In what feels like a lifetime ago, we went on a last minute ‘cheapie’ holiday to Nice. I put ‘cheapie’ in inverted commas because a week in the south of France is never going to be cheap. We did, however, have all the lols, drink all the French wine, and eat all the cheese.
Because Nice is the best of both worlds (it’s on the coast so beachy) has great weather (it was 25°C minimum when we were there at the end of September, and it’s also a pretty cool city (cheap Mango and Zara – hurrah!). There were a few things that we found out while were there though, that we could have benefitted from knowing beforehand. Not that it would have changed our trip in any way, but may have saved some time franticly googling stuff. Time which could have been spent drinking more wine and eating more cheese:
The train is an excellent way of getting around and Nice is a good base to see a lot of cool stuff. Our hotel was right near the station which was handy, and the ticket machines there are automated and have English language options. We used the train almost daily to visit Monaco (where the yacht show was on and the red arrows flew over – amazing!) to the east of Nice and Cannes and Antibes to the west. The trains are relatively inexpensive; prices start from about €9 for a single journey. The best tip I can give, which is something I think I ended up asking someone in my very limited French, was that if you buy a ticket from Nice to say, Cannes, but want to stop off a few places on the way back, is that allowed? And the answer is yes. If you buy a return ticket from Nice to anywhere along the coast, you can effectively hop on and hop off betwixt those stops, at no extra cost.
It would only take a quick look at a map, or In fact, any pictures of the Nice sea front to see that the beach is a pebble one and that does not a comfy sunbathing spot make. Because we were there a full week, and there was only so much sightseeing one couple can do. We decided we wanted a couple of ‘beach days’. My advice? If you want to factor in sunbathing days then try and get a hotel with a pool, it will be much much more comfortable. Our hotel didn’t have a pool sadly, so to the pebbles it was, with some tourist towels we bought for €10 each. So failing a hotel with a pool, I would suggest taking something comfortable to sit on, on the beach if your luggage allows, or at the very least your own beach towels to save you having to buy some when you’re there.
Dotted all over the city are a chain of supermarkets called Mono Prix which proved invaluable for us in terms of saving a bit of dough. The larger chains have deli counters where you can get fresh sandwiches for lunch. There’s even one just off the main square where you can buy chilled booze and sit on their tables outside to drink it, which will cost you the third of the price of a glass of wine in a bar. We utilised the one round the corner of our hotel for drinks to have in the room before we went out or pastries/cold coffee to have on the train if we were off out somewhere. It’s just handy to know there’s always somewhere you can get a ham an cheese baguette in the south of France without having to spend £20 on one. I also got a brand-new pair of Havaianas for £15, Bargain!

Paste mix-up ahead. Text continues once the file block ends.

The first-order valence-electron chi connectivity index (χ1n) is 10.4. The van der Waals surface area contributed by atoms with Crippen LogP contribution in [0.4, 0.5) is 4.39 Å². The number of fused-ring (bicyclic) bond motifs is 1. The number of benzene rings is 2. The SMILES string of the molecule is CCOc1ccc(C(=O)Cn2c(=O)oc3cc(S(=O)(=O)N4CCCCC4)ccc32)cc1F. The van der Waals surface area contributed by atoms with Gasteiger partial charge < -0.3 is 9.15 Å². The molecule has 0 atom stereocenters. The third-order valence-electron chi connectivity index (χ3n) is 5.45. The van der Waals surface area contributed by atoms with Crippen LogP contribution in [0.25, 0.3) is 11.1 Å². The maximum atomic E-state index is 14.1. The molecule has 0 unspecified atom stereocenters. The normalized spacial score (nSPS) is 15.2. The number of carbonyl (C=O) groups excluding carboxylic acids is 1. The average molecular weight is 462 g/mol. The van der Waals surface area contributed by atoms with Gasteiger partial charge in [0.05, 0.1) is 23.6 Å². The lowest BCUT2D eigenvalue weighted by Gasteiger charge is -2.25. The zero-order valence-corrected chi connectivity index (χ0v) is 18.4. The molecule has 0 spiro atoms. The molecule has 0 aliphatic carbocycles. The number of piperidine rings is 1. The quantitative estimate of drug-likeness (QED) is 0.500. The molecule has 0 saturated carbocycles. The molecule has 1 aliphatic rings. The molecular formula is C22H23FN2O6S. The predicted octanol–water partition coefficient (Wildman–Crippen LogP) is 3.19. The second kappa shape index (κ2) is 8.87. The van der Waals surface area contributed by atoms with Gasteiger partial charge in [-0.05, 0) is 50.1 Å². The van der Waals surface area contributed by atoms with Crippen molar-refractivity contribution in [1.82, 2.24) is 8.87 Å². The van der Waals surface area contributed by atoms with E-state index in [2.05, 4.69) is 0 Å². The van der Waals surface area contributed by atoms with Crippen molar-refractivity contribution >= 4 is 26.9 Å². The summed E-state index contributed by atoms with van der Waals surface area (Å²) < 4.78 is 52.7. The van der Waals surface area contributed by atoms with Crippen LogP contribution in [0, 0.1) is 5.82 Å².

As mentioned, you’re in southern France, where nothing comes cheap. We’re the kind of people who like to go for a few drinks before dinner and this could prove difficult if you don’t want to pay through the nose for what is essentially average house white wine. The Mono Prix were our saviours here, particularly for pic nic style lunches. We also found (and bear with me here, I’m not a complete philistine I promise) that McDonalds was brilliant for coffee. You could get a pretty decent latte or cappuccino to take on your travels for a fraction of the price of a swanky umbrella fronted café. The ambiance isn’t all that great though of course, so this was pretty much only a take away option. In terms of local cuisine, we found a couple of restaurants that did fixed priced menus which fell at around the €24 mark and included 3 courses. Once place we went to included escargot and rabbit stew which were both amazing and stuff I wouldn’t normally eat at home so I felt very cosmopolitan!
Unbeknownst to us, most restaurants close on a Sundays (and sometimes Mondays too) which meant sadly it was a bottle of wine in the room and then across to the TGI Fridays style sports bar across the road for the second burger of the holiday. To be fair, I think more and more restaurants are starting to open up on a Sunday, so if you have top dollar (or Euro, to spend) then you probably will still be able to find a nice little bistro open. We’re cheapskates though and don’t have top dollar to spare (we spend it all on holidays – go figure) so had we known that most places shut on a Sunday, we would have given the sports bar a miss on the first night. I found this handy blog post since coming home, with a list of restaurants that are open on Sundays and Mondays which is worth checking out before you go.